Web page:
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Press Release

Artesia Man Sentenced to 92 Months for Violating Federal Firearms Laws

For Immediate Release
U.S. Attorney's Office, District of New Mexico
Castillo Prosecuted Pursuant to Federal “Worst of the Worst” Anti-Violence Initiative

ALBUQUERQUE – Victor R. Castillo, 37, of Artesia, N.M., was sentenced today in federal court in Las Cruces, N.M., to 92 months in prison for violating the federal firearms laws.  Castillo will be on supervised release for three years following his incarceration.

Castillo was arrested on Sept. 1, 2015, on an indictment charging him with being a felon in possession of firearms and ammunition and possession of an unregistered firearm on Jan. 28, 2015, in Eddy County, N.M.  Castillo was prohibited from possessing firearms and ammunition because he previously had been convicted of importation of marijuana, possession of marijuana with intent to distribute, aggravated fleeing a law enforcement officer, and possession of a controlled substance.

On Dec. 18, 2015, Castillo pled guilty to the indictment without the benefit of a plea agreement.

This case was investigated by the Las Cruces office of the Bureau of Alcohol, Tobacco, Firearms and Explosives and the Pecos Valley Drug Task Force and was prosecuted by Assistant U.S. Attorney Maria Y. Armijo of the U.S. Attorney’s Las Cruces Branch Office.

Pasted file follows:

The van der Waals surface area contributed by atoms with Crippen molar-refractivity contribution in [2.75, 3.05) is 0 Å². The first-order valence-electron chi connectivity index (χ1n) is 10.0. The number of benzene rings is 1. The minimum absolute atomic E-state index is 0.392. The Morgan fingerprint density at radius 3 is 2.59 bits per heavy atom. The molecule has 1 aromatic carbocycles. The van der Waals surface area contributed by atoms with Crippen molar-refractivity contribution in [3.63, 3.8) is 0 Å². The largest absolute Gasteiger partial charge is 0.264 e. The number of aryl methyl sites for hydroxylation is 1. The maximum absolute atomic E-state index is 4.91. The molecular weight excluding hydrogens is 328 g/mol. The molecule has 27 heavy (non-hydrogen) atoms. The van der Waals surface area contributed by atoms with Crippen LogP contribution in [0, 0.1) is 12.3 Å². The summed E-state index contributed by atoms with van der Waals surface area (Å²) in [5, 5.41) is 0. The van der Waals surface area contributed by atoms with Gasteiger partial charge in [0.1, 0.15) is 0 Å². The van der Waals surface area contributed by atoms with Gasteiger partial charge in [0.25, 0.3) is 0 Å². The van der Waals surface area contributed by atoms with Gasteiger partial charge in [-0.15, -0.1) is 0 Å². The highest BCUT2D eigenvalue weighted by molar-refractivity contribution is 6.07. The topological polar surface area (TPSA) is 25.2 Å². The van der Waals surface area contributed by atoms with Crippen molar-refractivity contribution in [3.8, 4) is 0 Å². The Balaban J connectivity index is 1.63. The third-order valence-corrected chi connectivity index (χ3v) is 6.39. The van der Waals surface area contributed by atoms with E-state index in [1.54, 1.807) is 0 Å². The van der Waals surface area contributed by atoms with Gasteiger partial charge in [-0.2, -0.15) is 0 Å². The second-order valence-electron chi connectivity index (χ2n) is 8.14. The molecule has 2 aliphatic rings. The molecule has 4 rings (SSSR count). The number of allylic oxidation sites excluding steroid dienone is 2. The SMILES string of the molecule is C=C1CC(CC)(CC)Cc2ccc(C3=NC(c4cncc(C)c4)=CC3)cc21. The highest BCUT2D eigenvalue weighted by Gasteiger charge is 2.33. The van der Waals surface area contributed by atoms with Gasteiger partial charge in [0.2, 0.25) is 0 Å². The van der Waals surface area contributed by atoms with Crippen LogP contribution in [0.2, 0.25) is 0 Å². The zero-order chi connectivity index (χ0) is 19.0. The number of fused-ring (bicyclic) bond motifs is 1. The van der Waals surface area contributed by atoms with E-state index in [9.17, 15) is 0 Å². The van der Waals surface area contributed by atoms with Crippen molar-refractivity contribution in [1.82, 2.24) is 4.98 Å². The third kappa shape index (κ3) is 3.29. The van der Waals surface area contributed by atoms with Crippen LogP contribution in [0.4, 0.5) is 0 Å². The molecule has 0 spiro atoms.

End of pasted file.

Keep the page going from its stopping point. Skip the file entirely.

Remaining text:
The Pecos Valley Drug Task Force is comprised of officers from the Eddy County Sheriff’s Office, Carlsbad Police Department and Artesia Police Department and is part of the HIDTA Region VI Drug Task Force.  The High Intensity Drug Trafficking Areas (HIDTA) program was created by Congress with the Anti-Drug Abuse Act of 1988.  HIDTA is a program of the White House Office of National Drug Control Policy (ONDCP) which provides assistance to federal, state, local and tribal law enforcement agencies operating in areas determined to be critical drug-trafficking regions of the United States and seeks to reduce drug trafficking and production by facilitating coordinated law enforcement activities and information sharing.

This case was prosecuted under a federal anti-violence initiative that targets “the worst of the worst” offenders for federal prosecution.  Under this initiative, the U.S. Attorney’s Office and federal law enforcement agencies work with New Mexico’s District Attorneys and state, local and tribal law enforcement agencies to target violent or repeat offenders primarily based on their prior criminal convictions for federal prosecution with the goal of removing repeat offenders from communities in New Mexico for as long as possible.  Because New Mexico’s violent crime rate, on a per capita basis, is one of the highest in the nation, New Mexico’s law enforcement community is collaborating to target repeat offenders from counties with the highest violent crime rates, including Eddy County, N.M., under this initiative.

Updated March 22, 2016